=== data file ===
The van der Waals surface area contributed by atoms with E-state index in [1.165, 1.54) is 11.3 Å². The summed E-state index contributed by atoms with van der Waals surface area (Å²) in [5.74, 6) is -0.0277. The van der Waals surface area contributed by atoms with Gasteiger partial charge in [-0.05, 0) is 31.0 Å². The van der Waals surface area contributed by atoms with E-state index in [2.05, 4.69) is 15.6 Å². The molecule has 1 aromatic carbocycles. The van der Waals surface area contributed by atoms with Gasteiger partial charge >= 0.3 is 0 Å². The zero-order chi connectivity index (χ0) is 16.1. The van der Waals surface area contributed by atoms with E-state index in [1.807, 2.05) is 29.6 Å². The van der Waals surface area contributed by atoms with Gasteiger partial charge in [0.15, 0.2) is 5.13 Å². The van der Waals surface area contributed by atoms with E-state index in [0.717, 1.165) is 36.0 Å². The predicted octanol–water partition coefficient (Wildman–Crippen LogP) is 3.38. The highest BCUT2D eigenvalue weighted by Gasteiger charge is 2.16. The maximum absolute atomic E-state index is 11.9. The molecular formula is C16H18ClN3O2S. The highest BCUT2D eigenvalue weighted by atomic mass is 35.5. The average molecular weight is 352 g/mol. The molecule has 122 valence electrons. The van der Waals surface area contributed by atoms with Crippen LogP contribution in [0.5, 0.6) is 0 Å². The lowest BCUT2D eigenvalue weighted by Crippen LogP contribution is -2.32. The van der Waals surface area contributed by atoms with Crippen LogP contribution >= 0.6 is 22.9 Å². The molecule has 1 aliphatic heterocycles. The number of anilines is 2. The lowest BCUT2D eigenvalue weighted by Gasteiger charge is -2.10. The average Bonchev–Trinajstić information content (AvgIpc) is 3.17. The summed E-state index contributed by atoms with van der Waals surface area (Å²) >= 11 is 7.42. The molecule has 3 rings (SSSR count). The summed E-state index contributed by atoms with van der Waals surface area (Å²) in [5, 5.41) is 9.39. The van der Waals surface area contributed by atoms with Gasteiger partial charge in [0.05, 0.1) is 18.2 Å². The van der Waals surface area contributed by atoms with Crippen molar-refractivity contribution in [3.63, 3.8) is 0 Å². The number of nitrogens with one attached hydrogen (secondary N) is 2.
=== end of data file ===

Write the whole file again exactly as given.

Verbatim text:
The van der Waals surface area contributed by atoms with E-state index in [1.165, 1.54) is 11.3 Å². The summed E-state index contributed by atoms with van der Waals surface area (Å²) in [5.74, 6) is -0.0277. The van der Waals surface area contributed by atoms with Gasteiger partial charge in [-0.05, 0) is 31.0 Å². The van der Waals surface area contributed by atoms with E-state index in [2.05, 4.69) is 15.6 Å². The molecule has 1 aromatic carbocycles. The van der Waals surface area contributed by atoms with Gasteiger partial charge >= 0.3 is 0 Å². The zero-order chi connectivity index (χ0) is 16.1. The van der Waals surface area contributed by atoms with E-state index in [1.807, 2.05) is 29.6 Å². The van der Waals surface area contributed by atoms with Gasteiger partial charge in [0.15, 0.2) is 5.13 Å². The van der Waals surface area contributed by atoms with E-state index in [0.717, 1.165) is 36.0 Å². The predicted octanol–water partition coefficient (Wildman–Crippen LogP) is 3.38. The highest BCUT2D eigenvalue weighted by Gasteiger charge is 2.16. The maximum absolute atomic E-state index is 11.9. The molecular formula is C16H18ClN3O2S. The highest BCUT2D eigenvalue weighted by atomic mass is 35.5. The average molecular weight is 352 g/mol. The molecule has 122 valence electrons. The van der Waals surface area contributed by atoms with Crippen LogP contribution in [0.5, 0.6) is 0 Å². The lowest BCUT2D eigenvalue weighted by Crippen LogP contribution is -2.32. The van der Waals surface area contributed by atoms with Crippen LogP contribution >= 0.6 is 22.9 Å². The molecule has 1 aliphatic heterocycles. The number of anilines is 2. The lowest BCUT2D eigenvalue weighted by Gasteiger charge is -2.10. The average Bonchev–Trinajstić information content (AvgIpc) is 3.17. The summed E-state index contributed by atoms with van der Waals surface area (Å²) >= 11 is 7.42. The molecule has 3 rings (SSSR count). The summed E-state index contributed by atoms with van der Waals surface area (Å²) in [5, 5.41) is 9.39. The van der Waals surface area contributed by atoms with Gasteiger partial charge in [0.05, 0.1) is 18.2 Å². The van der Waals surface area contributed by atoms with Crippen molar-refractivity contribution in [3.63, 3.8) is 0 Å². The number of nitrogens with one attached hydrogen (secondary N) is 2.